A couple of weeks ago I made a trip to North Georgia to visit the Foxfire Museum. Normally we think of a museum as being a large building, with artifacts from a particular period of time. But this museum, sits on the side of a mountain, and is comprised of many buildings. Each old building houses a particular artifact from past periods, going back to the seventeen hundreds. I wrote about my trip in a previous article, but had more to write about it, and it follows.


One young local man was boiling peanuts in a large iron pot. If you have never eaten boiled peanuts, they are quite tasty, boiled in the hull in salt water. I stopped and chatted with him, and he told me a story about making corn liquor, known as White Lightening, while stirring his peanuts boiling in the big iron pot.


According to him, this happened just a couple of years ago, and happened in the county where he lived. A modern day moonshiner built a liquor still about 400 yards off a main highway. Normally, years ago moonshiners built their Stills way back in the mountains, trying to hide from the, “Feds” who were government agents who prowled the region trying to catch the moonshiners.


But this particular entrepreneur built his still near a main highway. He then took PVC pipe and ran it to the main highway. A large truck which looked like an ordinary milk truck, would park along the roadside near the end of the PVC pipe and hook up to it and fill the truck with corn liquor, being made about 400 yards away. Once the truck was filled, the driver took the truck to another location where the glass jars were filled with the moonshine.


The operation was camouflaged by having several workers driving trucks, parking around the liquor truck while it was being filled, pretending to do road work around the truck, according to the story teller. It was apparently quite profitable, bringing in thousands of dollars a week.


I thought this was such a clever idea. The pipe was concealed with dirt and growth over it, only the very end was visible. The truck filling with the liquor looked like a milk truck and the operation was disguised by having men and vehicles around the main truck while it was being filled, busy as though they were workman near the highway. But eventually the operation was discovered and was put out of business.


Apparently as long as operating a liquor still is financially rewarding, making mountain moonshine will never die.


I grew up in the depression years of the thirties, and corn whiskey was like a staple in every home. It was used as a medicine when we were sick. A couple of tablespoons in a glass of water with a little sugar in it, was a tonic for many ails.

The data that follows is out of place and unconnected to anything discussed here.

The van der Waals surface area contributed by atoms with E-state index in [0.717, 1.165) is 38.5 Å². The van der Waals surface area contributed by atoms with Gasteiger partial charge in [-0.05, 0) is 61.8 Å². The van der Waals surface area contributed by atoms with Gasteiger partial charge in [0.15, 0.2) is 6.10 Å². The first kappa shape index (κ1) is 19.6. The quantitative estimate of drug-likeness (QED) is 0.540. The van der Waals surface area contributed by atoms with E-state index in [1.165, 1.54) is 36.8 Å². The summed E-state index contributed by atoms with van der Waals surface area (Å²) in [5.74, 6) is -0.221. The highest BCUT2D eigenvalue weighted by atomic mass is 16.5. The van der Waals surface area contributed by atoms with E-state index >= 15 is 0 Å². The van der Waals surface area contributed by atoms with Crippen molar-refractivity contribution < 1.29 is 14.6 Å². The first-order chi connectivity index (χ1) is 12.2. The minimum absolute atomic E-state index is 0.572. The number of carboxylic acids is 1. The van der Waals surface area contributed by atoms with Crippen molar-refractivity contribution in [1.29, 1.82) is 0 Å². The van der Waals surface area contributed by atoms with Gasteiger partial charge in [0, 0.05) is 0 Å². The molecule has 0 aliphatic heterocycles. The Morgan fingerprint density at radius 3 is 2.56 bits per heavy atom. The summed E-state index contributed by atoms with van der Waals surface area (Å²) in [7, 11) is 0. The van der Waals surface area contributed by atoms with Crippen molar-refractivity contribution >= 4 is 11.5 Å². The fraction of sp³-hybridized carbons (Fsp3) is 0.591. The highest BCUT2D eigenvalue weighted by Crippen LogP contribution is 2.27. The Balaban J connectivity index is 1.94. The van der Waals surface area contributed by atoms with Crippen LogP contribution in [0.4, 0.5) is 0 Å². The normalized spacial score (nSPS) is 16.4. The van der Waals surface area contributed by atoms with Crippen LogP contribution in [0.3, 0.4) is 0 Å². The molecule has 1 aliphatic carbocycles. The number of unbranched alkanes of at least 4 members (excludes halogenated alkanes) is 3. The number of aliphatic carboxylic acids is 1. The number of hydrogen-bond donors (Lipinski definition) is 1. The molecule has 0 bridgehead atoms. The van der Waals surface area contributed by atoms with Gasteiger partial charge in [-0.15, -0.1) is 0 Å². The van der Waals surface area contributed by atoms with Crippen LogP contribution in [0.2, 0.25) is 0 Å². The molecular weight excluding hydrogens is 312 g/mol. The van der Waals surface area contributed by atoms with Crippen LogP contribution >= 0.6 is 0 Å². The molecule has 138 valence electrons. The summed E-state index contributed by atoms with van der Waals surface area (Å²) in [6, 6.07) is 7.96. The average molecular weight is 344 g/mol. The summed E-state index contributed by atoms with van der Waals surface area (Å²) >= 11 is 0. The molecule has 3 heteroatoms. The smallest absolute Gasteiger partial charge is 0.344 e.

Plus the fact, I had a couple of uncles, who got drunk every Saturday night from drinking the corn whiskey. As a kid growing up they were entertainment to be around. They would dance, laugh, and tell tall tales, and would drink the whiskey straight from the bottle calling it, “jump-steady.”


Just a few weeks ago I read an article about a famous moonshiner, named “Popcorn Sutton,” who killed himself. He was once featured in a History Channel documentary, and wrote a book titled, “Me and My Likker.” Plus, he recorded videos on how to make the moonshine whiskey.


According to the news article, Sutton had just received a notice to report to a medium Security federal Prison in South Georgia, for illegally producing distilled spirits and possessing a gun as a felon.


According to reports he committed suicide from carbon monoxide poisoning, sitting in his old Ford vehicle. He had been arrested many times,


The last time he was arrested, 1,700 gallons of moonshine was found in a storage unit in Maggie Valley, North Carolina.


Many stories, articles, books and movies have been made about the Mountain Moonshine business. It was in its hey-day during the thirties and forties. To a large extent put out of business by Government, but apparently still a few who still make it. For many it was a way to make a living and survive during the Depression years.


Building a liquor still is a bit complex, however only takes three ingredients to make liquor, i.e. Sugar, yeast and a carbohydrate. Something like wheat, corn, or rice. Knowing how to build a still and how to make the liquor takes a certain skill to accomplish.



For me it was an interesting story to listen too during my trip to Foxfire. It was particularly fascinating to me because of the ingenuity of the operation and secondly because it happened quite recently.


Here is a quote from Italian Dictator, Benito Mussolini: ” The Corporate State considers that private enterprise in the sphere of production is the most effective and useful instrument in the interest of the nation.  In view of the fact that private organization of production is a function of national concern, the organizer of the enterprise is responsible to the State for the direction given to production.”  This is from the Doctrine of Fascism.







The Freedom Lady


EMAIL: annecleveland@bellsouth.net





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0 Responses to White Lightning, Appalachian Mountain, & Moonshine Liquor Stills (Issue 205)

  1. I often wonder whether “meth” would be such a problem had the feds just left the moonshiners alone (not to mention marijuana growers). If you criminalize one thing, enterpreneurial folks will find something else. If you criminalize everything, folks will go for the thing that produces the most profit for the amount of time and effort.

  2. Hi Kent,
    Those mountain folks have such a wonderful entreprenurial spirit of survival. And those Ihave known in my life-time who drink the corn liquor, sell it, haul it and make it feel, political government has no Rights to the monoply they claim and exercise over it.
    Anne Cleveland
    Chief Editor